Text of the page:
I went onstage -- the piano was down in the pit -- and I attempted to sing the composer's aria from Ariadne auf Naxos (a role for which I later became very well-known). The pianist was definitely lost and Von Karajan yelled, "shtop!" from the rear of the theater. He then said my voice was too big and I needed to move upstage. As I went he would say, "Further... further back," until I was basically in the upstage right wings. I vividly remember the bass Sam Ramey passing me asking why I was standing there. Next I knew I vaguely heard my Cherubino aria accompaniment and started to sing. About half way through I heard another booming, "shtop!" I was then told that I had no sense of rhythm. That was the end of the audition.
Even with all that, I made my Salzburg Festival debut in the summer of 1989. I had to cancel my originally scheduled debut in 1988 since I was giving birth.
My career really started to take off after I sang in Cologne, Germany in a production of Mozart's Le Nozze di Figaro, originally directed by the great, late, Jean-Pierre Ponnelle. The assistant who was putting the revival together recommended me Ponnelle, so I took a train to Swetzingen where he was in rehearsals. I sang for him on a stage where Mozart had played as a child. It gave me chills. The role I was hoping to get was Cherubino, so I sang the arias from the opera. At the end, Ponnelle ran to the stage (a good sign?) and told me in a very blunt fashion that I had a good voice but my Italian was merde. I had the wits to respond by asking his suggestions for improvement. Apparently this sealed the deal as he requested that I travel to Paris to sing for Daniel Barenboim who would be conducting the production in 1984 being mounted by the Orchestre de Paris.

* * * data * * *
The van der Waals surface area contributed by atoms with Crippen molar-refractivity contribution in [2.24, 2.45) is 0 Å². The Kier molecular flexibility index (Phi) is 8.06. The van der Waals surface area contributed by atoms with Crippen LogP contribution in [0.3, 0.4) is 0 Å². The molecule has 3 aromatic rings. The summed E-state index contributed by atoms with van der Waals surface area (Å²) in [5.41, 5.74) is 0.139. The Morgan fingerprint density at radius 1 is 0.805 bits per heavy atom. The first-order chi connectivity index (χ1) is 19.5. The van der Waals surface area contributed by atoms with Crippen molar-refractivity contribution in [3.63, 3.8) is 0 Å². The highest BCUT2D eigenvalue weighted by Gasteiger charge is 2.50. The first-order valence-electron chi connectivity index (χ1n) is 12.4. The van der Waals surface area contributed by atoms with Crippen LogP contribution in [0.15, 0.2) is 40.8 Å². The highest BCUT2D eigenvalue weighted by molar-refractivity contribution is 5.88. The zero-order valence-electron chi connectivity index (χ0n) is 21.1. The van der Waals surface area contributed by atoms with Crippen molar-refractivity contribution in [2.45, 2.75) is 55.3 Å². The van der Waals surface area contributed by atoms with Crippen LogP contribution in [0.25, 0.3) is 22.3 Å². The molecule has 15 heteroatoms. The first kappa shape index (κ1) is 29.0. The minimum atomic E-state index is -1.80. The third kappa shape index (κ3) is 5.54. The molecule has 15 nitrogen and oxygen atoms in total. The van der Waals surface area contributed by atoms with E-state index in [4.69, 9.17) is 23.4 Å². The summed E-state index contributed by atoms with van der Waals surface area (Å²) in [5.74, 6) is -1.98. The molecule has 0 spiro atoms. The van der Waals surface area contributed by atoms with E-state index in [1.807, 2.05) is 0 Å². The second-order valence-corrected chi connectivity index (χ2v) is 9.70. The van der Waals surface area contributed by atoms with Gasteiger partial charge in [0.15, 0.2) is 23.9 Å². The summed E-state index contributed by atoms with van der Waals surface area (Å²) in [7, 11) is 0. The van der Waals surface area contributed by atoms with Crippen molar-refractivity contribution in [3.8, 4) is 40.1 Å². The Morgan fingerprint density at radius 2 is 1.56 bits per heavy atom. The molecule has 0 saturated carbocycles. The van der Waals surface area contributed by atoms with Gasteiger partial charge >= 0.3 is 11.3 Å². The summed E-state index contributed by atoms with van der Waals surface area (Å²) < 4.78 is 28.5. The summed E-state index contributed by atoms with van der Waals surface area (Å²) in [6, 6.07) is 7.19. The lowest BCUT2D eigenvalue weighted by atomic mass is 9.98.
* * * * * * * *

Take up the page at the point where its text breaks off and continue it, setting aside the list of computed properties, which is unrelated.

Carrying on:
A few days later I found myself on a train to Paris. I had to squeeze these auditions into the days between my Cologne performances so there was not a lot of time. I had to travel, sing, sleep and travel back over two days. Having never been to Paris I asked for a cheap hotel at a station kiosk. I was sent to one nearby that was basically a no-tell-motel, filthy with carpeting on the walls and a barely recognizable bed. As the clock was ticking I schlepped back to the station and got another place near the orchestra hall. After checking in I had maybe 10 minutes to spare to I quickly changed and ran to the audition. There was one other singer there. I sang first. Monsieur Diamond, who was the chief administrator, was there with Daniel Barenboim. That night I walked all over Paris thinking I might never be there again.
I got the job.
Years later, I ran into Mr. Diamond at a reception in London. He came over with the usual twinkle in his eye and said:
I have to tell you a story. Remember your audition for Daniel at Salle Pleyel? We were very pressed for time and quite distracted because Jesse Norman had cancelled the concert for that evening and we needed to find a replacement. You basically got the job because you were the first one to sing.
My jaw dropped. The once in a lifetime opportunity in the very opera that made my career was an accident. I suppose I owe Jesse Norman big time.